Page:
“These dogs must be mean or they wouldn’t be here.” Not true. It’s more truthful to say their owners were mean. Many of the saddest cases we deal with are old or pregnant dogs and cats who are released — thrown out of a car, usually — in posh neighborhoods. They often are wearing expensive collars and have embedded identity chips that help us find the owners (who generally don’t return our calls).

“My dog ran away so I want to get another one.” Oh really? Keep in mind the first thing we do when starting the adoption process is to run the would-be adoptee through our system. A surprising percentage of the time, we find that person has previously reported their dog was “lost,” “stolen” or “ran away.” We’re not really eager to put another animal in that person’s hands.

A common variant of this: “My dog got stolen out of my backyard.” There’s an easy and humane way to prevent this: Don’t leave your dog unattended outside. Would you leave your credit card outside by itself?

“I don’t have to pay anything for an animal do I? They’re just strays anyway.”  Nearly all shelters charge a token adoption fee, usually ranging from $50 to $150, depending on type of animal, age, size, etc. Older animals usually have lower adoption fees because they are harder to place. Keep in mind a shelter may spend many thousands of dollars providing medical care, food, training and socialization. It’s not unreasonable to ask for a small fee.

“I can’t afford to pay anything. My husband just died, I’m on Social Security and my house is in foreclosure.” Like most good things in life, animal companions aren’t free. Beyond the adoption fee, there’s the little matter of food, vet check-ups and probably medicine and treatment at least occasionally. We don’t really want to release an animal to someone who can’t afford to take care of it.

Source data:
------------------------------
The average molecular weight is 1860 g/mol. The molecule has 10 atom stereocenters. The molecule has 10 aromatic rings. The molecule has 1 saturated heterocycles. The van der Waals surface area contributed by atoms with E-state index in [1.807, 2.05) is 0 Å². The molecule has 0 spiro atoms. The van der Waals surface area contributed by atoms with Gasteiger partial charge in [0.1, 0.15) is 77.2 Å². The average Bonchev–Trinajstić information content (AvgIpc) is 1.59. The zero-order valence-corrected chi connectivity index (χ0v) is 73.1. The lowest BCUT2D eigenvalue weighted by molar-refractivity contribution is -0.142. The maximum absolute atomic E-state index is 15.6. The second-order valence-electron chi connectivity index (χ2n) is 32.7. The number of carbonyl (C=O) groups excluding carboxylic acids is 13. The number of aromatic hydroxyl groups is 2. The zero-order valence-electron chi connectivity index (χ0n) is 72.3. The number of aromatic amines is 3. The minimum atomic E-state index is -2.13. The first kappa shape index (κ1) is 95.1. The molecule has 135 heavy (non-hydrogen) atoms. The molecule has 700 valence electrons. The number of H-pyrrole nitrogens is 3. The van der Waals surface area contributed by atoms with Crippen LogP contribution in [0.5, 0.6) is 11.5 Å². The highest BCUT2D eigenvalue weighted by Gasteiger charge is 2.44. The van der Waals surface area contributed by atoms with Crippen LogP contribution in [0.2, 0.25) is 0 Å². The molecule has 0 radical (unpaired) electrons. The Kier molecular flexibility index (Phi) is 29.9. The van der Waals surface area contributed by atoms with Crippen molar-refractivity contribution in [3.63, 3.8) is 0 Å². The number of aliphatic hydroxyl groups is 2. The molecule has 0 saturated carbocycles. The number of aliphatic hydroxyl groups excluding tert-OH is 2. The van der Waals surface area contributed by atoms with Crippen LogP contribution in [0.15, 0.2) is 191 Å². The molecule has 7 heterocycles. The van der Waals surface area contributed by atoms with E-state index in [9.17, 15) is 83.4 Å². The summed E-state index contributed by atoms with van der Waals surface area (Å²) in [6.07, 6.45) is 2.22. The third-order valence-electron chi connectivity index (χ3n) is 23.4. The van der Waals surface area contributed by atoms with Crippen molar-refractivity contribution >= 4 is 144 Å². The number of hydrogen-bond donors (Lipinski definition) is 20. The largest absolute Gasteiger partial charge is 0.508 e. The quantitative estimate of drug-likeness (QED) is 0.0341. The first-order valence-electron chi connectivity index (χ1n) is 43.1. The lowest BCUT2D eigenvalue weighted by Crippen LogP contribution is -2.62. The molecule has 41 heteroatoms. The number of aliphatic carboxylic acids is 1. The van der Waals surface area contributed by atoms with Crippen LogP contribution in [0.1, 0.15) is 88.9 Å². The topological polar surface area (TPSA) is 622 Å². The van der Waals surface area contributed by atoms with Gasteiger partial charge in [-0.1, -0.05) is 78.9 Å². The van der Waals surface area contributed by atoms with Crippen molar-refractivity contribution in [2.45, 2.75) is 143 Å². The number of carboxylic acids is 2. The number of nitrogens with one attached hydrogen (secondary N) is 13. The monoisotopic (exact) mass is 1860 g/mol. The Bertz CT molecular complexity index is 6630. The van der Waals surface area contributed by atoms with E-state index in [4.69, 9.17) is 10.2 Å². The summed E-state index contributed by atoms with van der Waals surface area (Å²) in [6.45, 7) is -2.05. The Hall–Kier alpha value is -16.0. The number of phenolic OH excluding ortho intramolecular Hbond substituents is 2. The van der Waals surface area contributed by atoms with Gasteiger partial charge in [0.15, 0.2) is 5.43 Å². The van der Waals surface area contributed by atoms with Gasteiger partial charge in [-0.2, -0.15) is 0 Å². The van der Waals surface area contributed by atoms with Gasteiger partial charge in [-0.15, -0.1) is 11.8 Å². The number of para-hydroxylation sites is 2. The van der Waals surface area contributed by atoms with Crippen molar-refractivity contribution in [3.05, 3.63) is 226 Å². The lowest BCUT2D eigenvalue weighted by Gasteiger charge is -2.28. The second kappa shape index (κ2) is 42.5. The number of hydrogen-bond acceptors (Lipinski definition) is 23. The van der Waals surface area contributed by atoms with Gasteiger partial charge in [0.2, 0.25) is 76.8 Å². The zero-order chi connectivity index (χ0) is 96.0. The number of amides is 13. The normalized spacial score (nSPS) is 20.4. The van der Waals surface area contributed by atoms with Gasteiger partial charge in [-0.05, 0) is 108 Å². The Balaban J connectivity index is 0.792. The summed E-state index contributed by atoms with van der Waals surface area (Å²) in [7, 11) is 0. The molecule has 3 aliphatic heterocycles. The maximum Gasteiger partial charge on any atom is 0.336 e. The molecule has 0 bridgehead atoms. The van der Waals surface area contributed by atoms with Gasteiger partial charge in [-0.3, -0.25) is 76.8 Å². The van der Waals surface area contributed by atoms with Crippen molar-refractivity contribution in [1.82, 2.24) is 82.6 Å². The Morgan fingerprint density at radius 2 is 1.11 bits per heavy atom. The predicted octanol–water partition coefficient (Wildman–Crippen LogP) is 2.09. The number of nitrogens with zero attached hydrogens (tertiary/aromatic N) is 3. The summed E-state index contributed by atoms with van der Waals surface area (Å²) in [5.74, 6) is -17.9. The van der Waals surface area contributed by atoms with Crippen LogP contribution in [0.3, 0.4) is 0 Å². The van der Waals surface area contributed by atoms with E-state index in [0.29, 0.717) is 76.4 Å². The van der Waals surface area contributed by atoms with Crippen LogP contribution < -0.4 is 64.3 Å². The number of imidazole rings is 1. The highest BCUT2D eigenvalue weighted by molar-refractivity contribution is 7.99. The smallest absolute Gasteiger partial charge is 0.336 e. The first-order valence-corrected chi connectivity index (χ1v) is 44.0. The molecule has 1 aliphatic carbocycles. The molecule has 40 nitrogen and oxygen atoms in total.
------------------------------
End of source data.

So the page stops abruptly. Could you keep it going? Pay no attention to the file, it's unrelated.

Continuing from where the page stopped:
“I don’t want any old dogs. Or any sick ones.” First off, we call them “senior dogs” and they are often, if not usually, the easiest to introduce to a new home. Contrary to the popular saying, you can teach an old dog new tricks — usually much more easily than you can teach a younger dog. They are less likely to chew up your furniture or attack your cat and they’re a lot more likely to be an adoring pet for the years they have left.

“I want a puppy to cheer me up.” Amazingly, these words often come out of the mouth of an elderly person who hobbles slowly into the shelter with a walker, trailing an oxygen tank behind. A puppy is not an appropriate animal for such a person. Puppies are as hard to take care of (if not more so) as human babies. A person with severe health issues would probably be better off with an older cat. If that. (I’m in my 70s myself, so hold the emails calling this paragraph ageist).

Finally, I must say that the thing that has surprised me most about being a shelter volunteer is not how attached staff and volunteers get to the animals. I expected that. Rather, it’s how attached they get to us. It’s a happy day when one of our animals gets adopted and one or two of us will usually stand at the door as the new family leaves.

What’s a little heart-wrenching is that, as it sets off with its new family, the departing dog often is looking back over its shoulder at us, reluctant to leave the shelter that has been its home these last weeks, months or years. We take comfort in knowing it will be happier living in a real home with a real family.

If we’re not confident of that, guess what? You’re not getting that animal.